The effects of the mechanical factors involved in ventilation on pulmonary edema are only partially understood. To clarify the effect of ventilation on the adult respiratory distress syndrome (ARDS), we examined the effect of reducing rate and tidal volume on oleic acid-induced low-pressure pulmonary edema in dogs, hypothesizing that hypopnea would reduce lung edema. We placed the experimental animals on venous-venous extracorporeal membrane oxygenation (ECMO) for CO2 clearance and oxygenation 1 h after the injury. This allowed reduction of the ventilatory rate from 17.2 ± 4.8 to 3.3 ± 0.8 breaths/min and tidal volume from 20 to 16 ml/kg, effectively resting the injured lung. After 5 h of hypopnea there was no reduction in edema by gravimetric or extravascular thermal volume measurements. The ECMO-facilitated hypopnea reduced airway pressure and pulmonary artery pressure while improving arterial oxygen saturation but increased venous admixture. These results suggest that there may be a supportive role for ECMO-assisted hypopnea, but there was no direct beneficial effect of hypopnea on edema.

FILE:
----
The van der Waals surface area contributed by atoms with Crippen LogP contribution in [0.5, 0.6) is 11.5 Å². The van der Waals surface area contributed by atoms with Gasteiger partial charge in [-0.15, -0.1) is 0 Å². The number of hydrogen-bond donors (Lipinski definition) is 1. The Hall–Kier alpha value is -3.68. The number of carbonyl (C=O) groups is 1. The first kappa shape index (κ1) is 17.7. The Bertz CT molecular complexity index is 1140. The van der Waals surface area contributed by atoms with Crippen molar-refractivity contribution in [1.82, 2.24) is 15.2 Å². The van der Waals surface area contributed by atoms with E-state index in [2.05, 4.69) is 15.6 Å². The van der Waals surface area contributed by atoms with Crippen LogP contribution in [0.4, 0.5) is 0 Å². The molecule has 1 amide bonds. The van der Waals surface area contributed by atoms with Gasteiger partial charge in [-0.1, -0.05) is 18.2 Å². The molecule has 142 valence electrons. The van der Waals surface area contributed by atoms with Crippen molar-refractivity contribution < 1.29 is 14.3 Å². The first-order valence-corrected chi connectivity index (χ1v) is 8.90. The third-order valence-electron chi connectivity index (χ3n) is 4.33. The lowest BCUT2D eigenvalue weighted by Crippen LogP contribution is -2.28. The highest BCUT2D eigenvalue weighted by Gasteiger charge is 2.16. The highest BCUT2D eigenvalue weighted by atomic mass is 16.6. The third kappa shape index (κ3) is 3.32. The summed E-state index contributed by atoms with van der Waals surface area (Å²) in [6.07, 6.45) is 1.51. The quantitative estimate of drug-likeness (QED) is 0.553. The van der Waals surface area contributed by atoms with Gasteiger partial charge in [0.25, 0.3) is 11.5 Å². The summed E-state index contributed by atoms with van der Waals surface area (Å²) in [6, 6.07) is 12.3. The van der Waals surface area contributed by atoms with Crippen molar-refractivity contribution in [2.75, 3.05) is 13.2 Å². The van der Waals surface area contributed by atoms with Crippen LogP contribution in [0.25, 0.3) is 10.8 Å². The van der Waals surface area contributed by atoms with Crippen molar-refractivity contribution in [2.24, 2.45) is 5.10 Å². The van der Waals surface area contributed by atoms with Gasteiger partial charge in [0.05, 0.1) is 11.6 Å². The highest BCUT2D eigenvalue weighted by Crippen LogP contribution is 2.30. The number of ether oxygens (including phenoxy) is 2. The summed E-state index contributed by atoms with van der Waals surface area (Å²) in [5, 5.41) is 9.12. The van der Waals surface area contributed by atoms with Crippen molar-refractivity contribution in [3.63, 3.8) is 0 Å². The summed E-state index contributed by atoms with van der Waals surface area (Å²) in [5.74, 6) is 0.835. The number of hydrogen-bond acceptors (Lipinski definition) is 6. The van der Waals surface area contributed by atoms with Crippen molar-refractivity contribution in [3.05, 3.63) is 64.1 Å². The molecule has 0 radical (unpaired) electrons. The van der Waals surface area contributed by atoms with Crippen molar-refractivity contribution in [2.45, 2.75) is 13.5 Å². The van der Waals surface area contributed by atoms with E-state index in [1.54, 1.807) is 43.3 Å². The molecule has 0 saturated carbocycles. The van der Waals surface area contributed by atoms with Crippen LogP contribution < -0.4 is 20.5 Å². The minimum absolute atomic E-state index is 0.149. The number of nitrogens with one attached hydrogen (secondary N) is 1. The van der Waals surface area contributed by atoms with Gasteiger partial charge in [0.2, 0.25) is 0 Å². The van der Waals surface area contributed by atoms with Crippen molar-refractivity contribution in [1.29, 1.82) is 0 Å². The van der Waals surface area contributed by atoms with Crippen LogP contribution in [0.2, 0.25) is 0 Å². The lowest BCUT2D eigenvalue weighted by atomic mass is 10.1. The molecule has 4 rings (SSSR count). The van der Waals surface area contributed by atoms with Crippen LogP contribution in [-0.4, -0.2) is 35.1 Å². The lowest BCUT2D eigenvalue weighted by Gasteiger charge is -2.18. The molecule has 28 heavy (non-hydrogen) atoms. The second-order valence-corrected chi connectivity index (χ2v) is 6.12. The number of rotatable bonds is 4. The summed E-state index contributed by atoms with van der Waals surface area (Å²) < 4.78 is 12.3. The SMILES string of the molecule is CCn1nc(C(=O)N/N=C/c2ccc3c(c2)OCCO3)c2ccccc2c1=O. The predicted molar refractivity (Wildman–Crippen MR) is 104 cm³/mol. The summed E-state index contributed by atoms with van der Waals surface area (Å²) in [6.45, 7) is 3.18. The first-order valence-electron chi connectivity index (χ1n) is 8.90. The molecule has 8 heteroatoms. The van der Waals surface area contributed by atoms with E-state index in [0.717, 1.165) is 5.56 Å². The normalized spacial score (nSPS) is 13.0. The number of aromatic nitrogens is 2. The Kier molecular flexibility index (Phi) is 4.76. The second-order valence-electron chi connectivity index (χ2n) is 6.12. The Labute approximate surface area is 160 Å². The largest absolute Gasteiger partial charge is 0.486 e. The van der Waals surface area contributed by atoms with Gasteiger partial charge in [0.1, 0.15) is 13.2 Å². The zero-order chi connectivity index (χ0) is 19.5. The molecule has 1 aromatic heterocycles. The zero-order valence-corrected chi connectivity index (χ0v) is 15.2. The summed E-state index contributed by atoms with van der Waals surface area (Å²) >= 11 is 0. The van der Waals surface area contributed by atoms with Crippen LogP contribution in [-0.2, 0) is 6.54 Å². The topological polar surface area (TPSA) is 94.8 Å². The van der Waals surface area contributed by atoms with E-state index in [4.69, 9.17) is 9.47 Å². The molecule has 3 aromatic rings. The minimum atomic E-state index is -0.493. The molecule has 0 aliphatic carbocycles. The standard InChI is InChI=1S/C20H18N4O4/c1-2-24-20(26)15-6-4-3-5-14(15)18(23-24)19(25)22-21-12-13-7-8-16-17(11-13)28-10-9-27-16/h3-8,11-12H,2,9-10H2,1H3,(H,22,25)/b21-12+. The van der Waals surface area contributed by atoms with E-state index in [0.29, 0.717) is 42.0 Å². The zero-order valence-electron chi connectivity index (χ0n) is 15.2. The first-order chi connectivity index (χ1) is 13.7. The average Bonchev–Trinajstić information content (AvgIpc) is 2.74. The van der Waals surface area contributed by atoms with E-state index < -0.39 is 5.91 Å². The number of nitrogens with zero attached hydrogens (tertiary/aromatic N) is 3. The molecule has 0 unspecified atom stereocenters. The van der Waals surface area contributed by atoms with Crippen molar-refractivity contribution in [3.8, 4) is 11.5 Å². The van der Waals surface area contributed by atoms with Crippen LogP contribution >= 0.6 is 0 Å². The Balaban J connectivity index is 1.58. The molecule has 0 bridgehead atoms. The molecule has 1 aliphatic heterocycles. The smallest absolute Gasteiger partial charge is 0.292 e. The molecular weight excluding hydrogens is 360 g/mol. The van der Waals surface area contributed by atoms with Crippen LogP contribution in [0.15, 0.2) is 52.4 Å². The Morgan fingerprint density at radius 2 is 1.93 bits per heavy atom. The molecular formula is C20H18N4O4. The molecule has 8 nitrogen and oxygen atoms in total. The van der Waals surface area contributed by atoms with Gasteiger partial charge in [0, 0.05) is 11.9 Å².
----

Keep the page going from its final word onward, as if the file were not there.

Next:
ASJC Scopus subject areas
- Pulmonary and Respiratory Medicine